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Youth Olympics Journey: My journey begins

Karlee Burgess is a 17-year-old curler from Nova Scotia who will compete for Canada at the 2016 Youth Olympic Games in Lillehammer, Norway, next February. This story is the first in a series as Karlee shares her experiences on the road to the Youth Olympics.

Karlee Burgess delivers her rock during competition at the 2015 Canada Winter Games (Photo CWG/Chris Leboe)

Karlee Burgess delivers her rock during competition at the 2015 Canada Winter Games (Photo CWG/Chris Leboe)

When I was six years old in 2004, I first stepped on to the curling ice. I was born to be a curler, everyone in my family with the last name Burgess was a curler, and my mom’s family in New Brunswick also curled. At that age, however, I couldn’t do much more than sit on a rock and get pushed down the curling sheet by my dad, or just sit on the boards with my shoes slipping around on the ice. Then as I began to grow up, I played in family spiels, then Little Rocks, and finally found my way on to a competitive curling team.

I knew I loved the sport, and growing up with a family who have had amazing opportunities and experiences at the national and international level, I knew that someday I would want to wear the maple leaf on my back as well. That is where my Youth Olympics journey began.

My name is Karlee Burgess and I’m 16 years old. I’m in Grade 11 at South Colchester Academy in Brookfield, N.S. Before the summer of 2008 I lived in Berwick, N.S., and I started my curling career in the Berwick Curling Club. Today I call Hilden, N.S., my home, and I curl out of the Truro Curling Club and Chester Curling Club.

My first curling team was out of the Berwick Curling Club when I was 10. I was playing third and we attended two Little Rocks provincials. We didn’t get to play much more than that because there weren’t many spiels for us at that age. When I moved to Truro, I was very lucky to have the opportunity to play with some girls who were looking for another player, and we went to the U15 provincials where we lost the semifinal to some girl from Chester named Mary Fay. Mary was amazing, and I hoped that someday I would be able to play with her.

Today, six years later, playing with Mary, my list of curling accomplishments includes a Nova Scotia U15 championship, U18 championship, Atlantic U18 championship, two U21 championships, a bronze medal from the M&M Meat Shops Canadian Junior Curling Championships, and a silver medal from the recent Canada Winter Games.

Mary Fay calls the line as skip of Team Nova Scotia at the 2015 Canada Winter Games (Photo CWG/Chris Leboe)

Mary Fay calls the line as skip of Team Nova Scotia at the 2015 Canada Winter Games (Photo CWG/Chris Leboe)

And now, Mary and I are Team Canada members for the 2016 Youth Olympics. To say “it’s been a ride” is an understatement!

Before attending the Canada Games in Prince George, B.C., I was thrilled to apply for this amazing Youth Olympics opportunity. When the Canada Games were over in early March, the athletes who applied were all notified that if we were one of the four curlers chosen to represent Canada at the Youth Olympics, we would receive a call on Mon., April 13 at 9 p.m. (AST). Waiting to see if I was one of the four to get “the call” was extremely nerve racking.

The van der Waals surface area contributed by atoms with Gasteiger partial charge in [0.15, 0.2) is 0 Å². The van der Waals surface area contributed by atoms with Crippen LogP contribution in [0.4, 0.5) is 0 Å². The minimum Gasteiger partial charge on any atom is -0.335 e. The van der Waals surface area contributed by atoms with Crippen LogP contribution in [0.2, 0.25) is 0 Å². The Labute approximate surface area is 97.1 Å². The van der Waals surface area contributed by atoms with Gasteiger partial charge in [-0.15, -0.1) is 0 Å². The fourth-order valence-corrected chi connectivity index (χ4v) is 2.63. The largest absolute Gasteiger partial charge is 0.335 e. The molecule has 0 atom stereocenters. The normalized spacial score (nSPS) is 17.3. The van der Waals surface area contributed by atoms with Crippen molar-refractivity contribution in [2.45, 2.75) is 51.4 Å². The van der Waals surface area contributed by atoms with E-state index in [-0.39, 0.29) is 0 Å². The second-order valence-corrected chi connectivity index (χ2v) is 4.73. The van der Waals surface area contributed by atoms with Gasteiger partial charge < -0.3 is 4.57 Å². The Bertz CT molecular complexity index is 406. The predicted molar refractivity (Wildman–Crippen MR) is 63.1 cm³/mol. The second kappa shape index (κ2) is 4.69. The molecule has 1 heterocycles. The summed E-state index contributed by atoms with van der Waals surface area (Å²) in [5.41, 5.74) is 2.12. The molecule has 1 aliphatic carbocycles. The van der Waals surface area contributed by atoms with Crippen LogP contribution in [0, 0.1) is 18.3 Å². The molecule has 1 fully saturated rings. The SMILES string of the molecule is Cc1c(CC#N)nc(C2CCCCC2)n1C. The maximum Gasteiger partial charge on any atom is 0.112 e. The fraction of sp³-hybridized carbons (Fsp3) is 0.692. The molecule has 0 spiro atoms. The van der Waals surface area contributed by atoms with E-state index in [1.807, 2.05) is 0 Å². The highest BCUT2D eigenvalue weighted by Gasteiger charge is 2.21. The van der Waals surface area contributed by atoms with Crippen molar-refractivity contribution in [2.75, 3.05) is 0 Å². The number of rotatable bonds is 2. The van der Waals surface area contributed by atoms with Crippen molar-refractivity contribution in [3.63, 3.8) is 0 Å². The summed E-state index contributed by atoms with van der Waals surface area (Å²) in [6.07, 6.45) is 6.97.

The phone rang at shortly after 9 p.m. At that moment I began to stare at the phone because so many thoughts were running through my head: “Am I really one of the athletes being chosen? Will I be representing Canada next year? Is this that call?”

I answered the phone, and the call was for me. It was Greg Stremlaw, CEO of Curling Canada. This was it – the call I had been hoping for. He congratulated me and the rest was a blur. I was trembling in excitement and my heart was racing. I will never forget this amazing moment.

Later that night, coach Helen Radford called to announce the rest of the team; I was now going to get to share this amazing experience with my best friend and teammate, Mary. The two boys – Tyler Tardi and Sterling Middleton – were selected from the British Columbia team at the Canada Games. I thought it was amazing to have the boys also coming from the same team. Our journey together would begin in less than two weeks in Montréal.

Our first session together in Montréal was fantastic, especially getting to meet Tyler and Sterling, who were so fun to be around and extremely nice. The weekend was filled with lots of on-ice training providing very good information for Coach Helen. We also got to meet for three hours with Kyle Paquette, a sport psychologist with Curling Canada, who provided us with great information to start us on our path to be the best that we can be.

But the highlight of the weekend would have to be when Curling Canada’s Danny Lamoureux presented us with our training clothing. It was beautiful: red, white and black with the glorious maple leaf (pinch me please!). Unfortunately the weekend had to come to an end; however, we are all looking forward to our next training weekend in Edmonton in July.

My dream has become reality. I’m living my dream. I will represent Canada in the sport I love: curling.

Team Canada poses on the ice with their new gear (l-r): Tyler Tardi, Mary Fay, coach Helen Radford, Karlee Burgess and Sterling Middleton (Curling Canada photo)

Team Canada poses on the ice with their new gear (l-r): Tyler Tardi, Mary Fay, coach Helen Radford, Karlee Burgess and Sterling Middleton (Curling Canada photo)